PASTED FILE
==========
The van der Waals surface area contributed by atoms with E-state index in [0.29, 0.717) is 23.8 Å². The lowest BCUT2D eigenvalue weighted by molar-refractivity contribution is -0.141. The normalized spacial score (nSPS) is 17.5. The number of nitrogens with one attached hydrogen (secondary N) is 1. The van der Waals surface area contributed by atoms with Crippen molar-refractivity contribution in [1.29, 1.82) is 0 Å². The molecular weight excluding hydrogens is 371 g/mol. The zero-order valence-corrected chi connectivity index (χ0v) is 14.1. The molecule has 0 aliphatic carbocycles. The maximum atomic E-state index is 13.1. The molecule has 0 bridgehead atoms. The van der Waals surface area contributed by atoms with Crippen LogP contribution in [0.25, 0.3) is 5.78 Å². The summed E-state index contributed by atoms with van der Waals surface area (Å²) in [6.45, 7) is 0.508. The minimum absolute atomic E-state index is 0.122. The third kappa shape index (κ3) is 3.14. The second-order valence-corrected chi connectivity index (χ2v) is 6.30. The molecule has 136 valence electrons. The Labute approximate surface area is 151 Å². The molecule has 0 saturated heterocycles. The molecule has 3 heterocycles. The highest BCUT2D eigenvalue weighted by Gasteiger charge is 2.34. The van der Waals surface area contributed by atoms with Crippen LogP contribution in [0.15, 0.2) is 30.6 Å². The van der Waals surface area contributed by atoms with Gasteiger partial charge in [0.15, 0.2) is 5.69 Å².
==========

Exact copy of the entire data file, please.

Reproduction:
The van der Waals surface area contributed by atoms with E-state index in [0.29, 0.717) is 23.8 Å². The lowest BCUT2D eigenvalue weighted by molar-refractivity contribution is -0.141. The normalized spacial score (nSPS) is 17.5. The number of nitrogens with one attached hydrogen (secondary N) is 1. The van der Waals surface area contributed by atoms with Crippen molar-refractivity contribution in [1.29, 1.82) is 0 Å². The molecular weight excluding hydrogens is 371 g/mol. The zero-order valence-corrected chi connectivity index (χ0v) is 14.1. The molecule has 0 aliphatic carbocycles. The maximum atomic E-state index is 13.1. The molecule has 0 bridgehead atoms. The van der Waals surface area contributed by atoms with Crippen LogP contribution in [0.25, 0.3) is 5.78 Å². The summed E-state index contributed by atoms with van der Waals surface area (Å²) in [6.45, 7) is 0.508. The minimum absolute atomic E-state index is 0.122. The third kappa shape index (κ3) is 3.14. The second-order valence-corrected chi connectivity index (χ2v) is 6.30. The molecule has 136 valence electrons. The Labute approximate surface area is 151 Å². The molecule has 0 saturated heterocycles. The molecule has 3 heterocycles. The highest BCUT2D eigenvalue weighted by Gasteiger charge is 2.34. The van der Waals surface area contributed by atoms with Crippen LogP contribution in [0.15, 0.2) is 30.6 Å². The van der Waals surface area contributed by atoms with Gasteiger partial charge in [0.15, 0.2) is 5.69 Å².